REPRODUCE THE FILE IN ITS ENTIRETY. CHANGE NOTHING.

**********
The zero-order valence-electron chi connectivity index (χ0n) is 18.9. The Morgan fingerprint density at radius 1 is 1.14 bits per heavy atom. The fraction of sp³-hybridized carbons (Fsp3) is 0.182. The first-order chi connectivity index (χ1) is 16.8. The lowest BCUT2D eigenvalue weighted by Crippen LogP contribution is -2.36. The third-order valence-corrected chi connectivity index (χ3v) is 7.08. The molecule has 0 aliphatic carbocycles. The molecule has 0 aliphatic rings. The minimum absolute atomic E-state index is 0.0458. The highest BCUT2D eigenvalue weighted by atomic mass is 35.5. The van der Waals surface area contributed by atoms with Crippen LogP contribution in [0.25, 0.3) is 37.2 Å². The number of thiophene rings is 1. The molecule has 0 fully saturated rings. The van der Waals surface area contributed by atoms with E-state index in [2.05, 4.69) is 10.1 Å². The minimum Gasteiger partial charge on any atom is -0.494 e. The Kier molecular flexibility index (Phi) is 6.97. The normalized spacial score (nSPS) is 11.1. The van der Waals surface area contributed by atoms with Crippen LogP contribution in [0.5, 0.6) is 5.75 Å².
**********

The zero-order valence-electron chi connectivity index (χ0n) is 18.9. The Morgan fingerprint density at radius 1 is 1.14 bits per heavy atom. The fraction of sp³-hybridized carbons (Fsp3) is 0.182. The first-order chi connectivity index (χ1) is 16.8. The lowest BCUT2D eigenvalue weighted by Crippen LogP contribution is -2.36. The third-order valence-corrected chi connectivity index (χ3v) is 7.08. The molecule has 0 aliphatic carbocycles. The molecule has 0 aliphatic rings. The minimum absolute atomic E-state index is 0.0458. The highest BCUT2D eigenvalue weighted by atomic mass is 35.5. The van der Waals surface area contributed by atoms with Crippen LogP contribution in [0.25, 0.3) is 37.2 Å². The number of thiophene rings is 1. The molecule has 0 fully saturated rings. The van der Waals surface area contributed by atoms with E-state index in [2.05, 4.69) is 10.1 Å². The minimum Gasteiger partial charge on any atom is -0.494 e. The Kier molecular flexibility index (Phi) is 6.97. The normalized spacial score (nSPS) is 11.1. The van der Waals surface area contributed by atoms with Crippen LogP contribution in [0.5, 0.6) is 5.75 Å².